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China cuts key interest rate to support economy

China’s central bank reduced the one-year loan prime rate to 3.45% to combat a post-COVID economic slowdown.

The move aims to encourage banks to provide more loans and support economic activity despite global interest rate increases.



BEIJING, CHINA — China’s central bank on Monday cut a key interest rate in an attempt to counter the post-COVID growth slowdown in the world’s second-largest economy.

The one-year loan prime rate, which serves as a benchmark for corporate loans, was reduced from 3.55 percent to 3.45 percent, the People’s Bank of China (PBoC) said in a statement, while the five-year LPR, which is used to price mortgages, was held at 4.2 percent.

Closely followed by the markets, the two rates are now at historic lows, after previous reductions in June.

The decision is intended to encourage commercial banks to grant more loans and at more advantageous rates.

Monday’s measures — which run counter to rising interest rates around the world as other major economies work to curb inflation — will indirectly support economic activity as China’s growth flags.

The long-awaited post-COVID recovery following the lifting of health restrictions at the end of 2022 has run out of steam in recent months.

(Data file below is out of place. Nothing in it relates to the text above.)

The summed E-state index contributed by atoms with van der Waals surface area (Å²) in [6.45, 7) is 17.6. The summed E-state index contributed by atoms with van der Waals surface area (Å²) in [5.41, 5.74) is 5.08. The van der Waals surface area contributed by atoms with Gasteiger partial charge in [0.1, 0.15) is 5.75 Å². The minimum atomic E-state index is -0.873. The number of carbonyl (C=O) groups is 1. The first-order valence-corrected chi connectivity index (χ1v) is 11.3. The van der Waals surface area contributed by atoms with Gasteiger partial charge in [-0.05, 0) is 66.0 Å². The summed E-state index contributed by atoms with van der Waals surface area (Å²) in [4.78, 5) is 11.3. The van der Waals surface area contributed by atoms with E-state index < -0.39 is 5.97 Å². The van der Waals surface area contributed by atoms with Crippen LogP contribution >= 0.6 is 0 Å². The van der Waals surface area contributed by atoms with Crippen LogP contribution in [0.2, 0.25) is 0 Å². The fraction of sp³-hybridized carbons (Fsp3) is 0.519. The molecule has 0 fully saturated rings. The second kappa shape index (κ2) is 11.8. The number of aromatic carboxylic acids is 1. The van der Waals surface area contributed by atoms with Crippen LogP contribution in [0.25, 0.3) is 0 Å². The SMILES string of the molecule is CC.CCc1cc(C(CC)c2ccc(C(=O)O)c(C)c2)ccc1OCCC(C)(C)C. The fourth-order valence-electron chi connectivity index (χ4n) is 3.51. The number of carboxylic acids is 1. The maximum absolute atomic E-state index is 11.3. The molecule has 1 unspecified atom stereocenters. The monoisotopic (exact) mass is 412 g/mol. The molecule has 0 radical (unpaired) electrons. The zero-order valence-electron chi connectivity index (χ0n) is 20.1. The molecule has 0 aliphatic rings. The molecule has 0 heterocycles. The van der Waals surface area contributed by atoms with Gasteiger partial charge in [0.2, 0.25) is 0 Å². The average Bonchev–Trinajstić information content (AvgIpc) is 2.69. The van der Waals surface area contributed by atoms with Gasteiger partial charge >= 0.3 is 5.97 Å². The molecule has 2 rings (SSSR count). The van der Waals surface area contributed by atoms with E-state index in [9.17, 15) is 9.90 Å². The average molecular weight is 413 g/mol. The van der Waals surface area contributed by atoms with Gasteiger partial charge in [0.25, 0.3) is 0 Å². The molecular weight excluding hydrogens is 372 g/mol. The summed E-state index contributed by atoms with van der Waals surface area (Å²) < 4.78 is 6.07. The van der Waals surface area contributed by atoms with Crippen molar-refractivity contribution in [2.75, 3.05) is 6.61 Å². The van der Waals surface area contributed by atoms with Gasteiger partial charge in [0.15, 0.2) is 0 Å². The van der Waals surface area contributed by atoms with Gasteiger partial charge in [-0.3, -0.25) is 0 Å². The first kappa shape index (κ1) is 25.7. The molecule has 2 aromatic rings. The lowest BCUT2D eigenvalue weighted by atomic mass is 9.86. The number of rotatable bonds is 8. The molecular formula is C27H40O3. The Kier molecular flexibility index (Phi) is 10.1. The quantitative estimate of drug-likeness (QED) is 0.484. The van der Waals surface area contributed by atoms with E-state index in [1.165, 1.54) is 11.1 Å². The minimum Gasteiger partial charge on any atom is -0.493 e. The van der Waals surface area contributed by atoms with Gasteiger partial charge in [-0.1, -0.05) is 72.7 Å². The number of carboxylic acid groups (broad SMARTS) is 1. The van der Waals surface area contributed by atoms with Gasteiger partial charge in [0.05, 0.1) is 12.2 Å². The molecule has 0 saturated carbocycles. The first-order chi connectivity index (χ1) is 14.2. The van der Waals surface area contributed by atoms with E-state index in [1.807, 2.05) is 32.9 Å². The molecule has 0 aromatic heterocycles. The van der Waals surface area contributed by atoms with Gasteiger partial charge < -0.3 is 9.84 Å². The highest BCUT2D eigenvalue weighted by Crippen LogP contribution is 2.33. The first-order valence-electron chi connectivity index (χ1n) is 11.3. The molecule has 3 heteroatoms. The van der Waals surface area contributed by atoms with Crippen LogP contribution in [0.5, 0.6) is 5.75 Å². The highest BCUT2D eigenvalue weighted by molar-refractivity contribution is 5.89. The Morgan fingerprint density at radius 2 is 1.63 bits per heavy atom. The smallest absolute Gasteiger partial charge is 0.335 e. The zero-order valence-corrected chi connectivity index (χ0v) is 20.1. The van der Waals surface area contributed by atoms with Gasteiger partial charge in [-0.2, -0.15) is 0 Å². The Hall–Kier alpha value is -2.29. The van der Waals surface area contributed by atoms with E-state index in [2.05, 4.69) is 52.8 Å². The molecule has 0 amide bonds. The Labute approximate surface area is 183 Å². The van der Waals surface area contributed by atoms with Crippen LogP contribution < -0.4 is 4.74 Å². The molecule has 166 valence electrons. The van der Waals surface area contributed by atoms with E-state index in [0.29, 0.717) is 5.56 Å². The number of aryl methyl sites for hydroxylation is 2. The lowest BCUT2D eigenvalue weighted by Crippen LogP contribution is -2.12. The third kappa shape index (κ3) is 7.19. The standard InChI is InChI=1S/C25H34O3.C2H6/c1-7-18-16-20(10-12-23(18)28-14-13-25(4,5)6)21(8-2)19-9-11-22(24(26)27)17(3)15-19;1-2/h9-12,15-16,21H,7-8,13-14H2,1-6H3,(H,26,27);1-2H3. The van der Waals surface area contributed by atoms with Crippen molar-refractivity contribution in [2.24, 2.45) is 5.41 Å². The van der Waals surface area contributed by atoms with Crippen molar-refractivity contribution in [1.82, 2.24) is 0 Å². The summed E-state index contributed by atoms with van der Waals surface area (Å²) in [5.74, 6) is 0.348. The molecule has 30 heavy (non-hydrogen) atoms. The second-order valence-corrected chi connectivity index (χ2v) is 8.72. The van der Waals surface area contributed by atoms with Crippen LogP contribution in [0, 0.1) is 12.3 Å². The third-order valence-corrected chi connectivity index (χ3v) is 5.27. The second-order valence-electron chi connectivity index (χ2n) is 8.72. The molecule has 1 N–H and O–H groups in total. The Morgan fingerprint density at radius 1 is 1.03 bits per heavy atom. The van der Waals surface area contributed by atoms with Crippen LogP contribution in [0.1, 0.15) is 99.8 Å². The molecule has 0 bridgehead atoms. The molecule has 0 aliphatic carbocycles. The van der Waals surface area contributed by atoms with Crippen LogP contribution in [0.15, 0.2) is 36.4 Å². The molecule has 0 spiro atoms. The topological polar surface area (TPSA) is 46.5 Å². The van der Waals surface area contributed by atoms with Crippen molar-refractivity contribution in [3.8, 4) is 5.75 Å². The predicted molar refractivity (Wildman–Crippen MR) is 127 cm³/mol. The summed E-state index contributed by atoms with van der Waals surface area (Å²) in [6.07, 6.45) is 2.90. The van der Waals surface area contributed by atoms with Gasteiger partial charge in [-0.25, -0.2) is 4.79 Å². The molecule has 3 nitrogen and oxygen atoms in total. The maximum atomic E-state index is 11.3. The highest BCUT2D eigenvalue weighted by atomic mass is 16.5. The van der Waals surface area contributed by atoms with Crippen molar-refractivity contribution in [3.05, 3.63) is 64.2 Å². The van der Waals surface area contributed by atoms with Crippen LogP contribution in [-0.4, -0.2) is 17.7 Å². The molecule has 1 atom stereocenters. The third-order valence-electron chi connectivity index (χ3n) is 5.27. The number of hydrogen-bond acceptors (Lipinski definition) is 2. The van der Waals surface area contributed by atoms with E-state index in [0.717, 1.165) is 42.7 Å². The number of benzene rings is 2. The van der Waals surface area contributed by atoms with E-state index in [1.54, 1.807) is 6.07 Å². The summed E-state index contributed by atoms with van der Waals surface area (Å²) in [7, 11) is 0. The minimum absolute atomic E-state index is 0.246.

To reinvigorate the economy, the central bank reduced the rate for its medium-term lending facility (MLF) to financial institutions last Tuesday.

And financial regulators agreed Friday on the need for “financial support”, while avoiding “risks and hidden dangers”, state media reported.

Stock markets appeared unimpressed with the move, with Hong Kong down 1.4 percent and Shanghai off 0.60 percent.

The central bank’s decision comes as a crisis faced by property giant Country Garden, long deemed financially sound and now ultra-indebted, raises fears of a bankruptcy that could have dire consequences for the domestic financial system.

Country Garden’s problems are building just two years after the implosion of its competitor, Evergrande.

In addition to the real estate woes, growth is also hampered by sluggish consumption amid uncertainty in the labour market and a global economic slowdown.

The negative developments are weighing on the demand for Chinese goods, slowing the activity of thousands of factories.

China suspended the monthly publication of its detailed youth unemployment figures last Tuesday, after a record high of 21.3 percent in June, according to official data.

In China, the unemployment rate is calculated for urban areas only and therefore provides only a partial picture of the situation.


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